Perhaps Covenant opponents are missing something. Perhaps there are compelling arguments in favor of Covenant adoption that have received little publicity or are hiding in obscure corners of the World Wide Web.

So here is a challenge, one tossed out to Covenant supporters and detractors alike: What do you think are the strongest arguments in favor of the Covenant, and where can the best articulation of those arguments be found?

We will even offer a prize for the best entry. For the person identifying the most compelling defense of the Covenant, we will give you one day to write anything you want concerning the Covenant on this blog (consistent with good taste) and reference your material on Facebook as well.

Please answer in a comment, and include appropriate links.

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Wednesday, July 13, 2011

A really good post on Autonomy

Here is a very well done post on the history and value of provincial autonomy. This will probably be added to our website too. You will want to read and comment on it I think.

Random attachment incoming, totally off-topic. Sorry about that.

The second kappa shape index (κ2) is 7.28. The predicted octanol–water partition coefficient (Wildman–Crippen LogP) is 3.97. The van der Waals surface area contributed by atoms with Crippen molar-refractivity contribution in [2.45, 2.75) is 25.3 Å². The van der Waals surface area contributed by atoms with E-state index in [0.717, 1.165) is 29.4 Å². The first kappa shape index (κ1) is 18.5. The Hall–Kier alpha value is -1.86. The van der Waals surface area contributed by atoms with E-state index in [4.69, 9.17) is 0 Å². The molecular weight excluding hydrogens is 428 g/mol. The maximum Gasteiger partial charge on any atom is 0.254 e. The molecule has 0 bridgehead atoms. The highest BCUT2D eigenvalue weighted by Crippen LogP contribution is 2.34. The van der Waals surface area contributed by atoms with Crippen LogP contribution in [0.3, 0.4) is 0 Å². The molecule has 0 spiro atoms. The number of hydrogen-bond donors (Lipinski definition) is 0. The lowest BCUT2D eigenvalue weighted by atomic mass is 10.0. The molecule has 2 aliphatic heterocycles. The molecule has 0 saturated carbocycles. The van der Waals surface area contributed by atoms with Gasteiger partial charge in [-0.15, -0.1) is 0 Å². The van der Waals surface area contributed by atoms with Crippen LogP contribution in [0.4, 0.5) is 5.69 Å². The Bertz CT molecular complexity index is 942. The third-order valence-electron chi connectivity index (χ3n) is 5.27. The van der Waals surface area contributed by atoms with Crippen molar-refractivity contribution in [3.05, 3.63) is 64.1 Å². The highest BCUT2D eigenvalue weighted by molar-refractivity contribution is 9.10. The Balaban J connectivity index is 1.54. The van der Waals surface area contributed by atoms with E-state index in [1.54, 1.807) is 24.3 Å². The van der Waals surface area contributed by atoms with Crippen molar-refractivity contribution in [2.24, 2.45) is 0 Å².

Note: The article by the Rev. Canon Alan T. Perry has now been added to the No Anglican Covenant Web site’s Resources page. You can find it here.

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Tuesday, July 12, 2011

Cross Posted From OCICW

Accompanied by this brilliant cartoon he drew for it, MadPriest published this as a guest post a few days ago.  I hope you find it interesting.


After the debacle in Vietnam, Bill Moyers wrote an interesting and introspective analysis of the White House decision-making culture. The need to be in the group, to be a part of the culture and not be a problem for it, overrode judgement. Even though White House staff individually knew the bombing campaign against North Vietnam simply was not working, the need to be part of the inner circle led to recommendations for more bombs. The ongoing deaths of US military personnel and Vietnamese civilians did not move them to change tactics.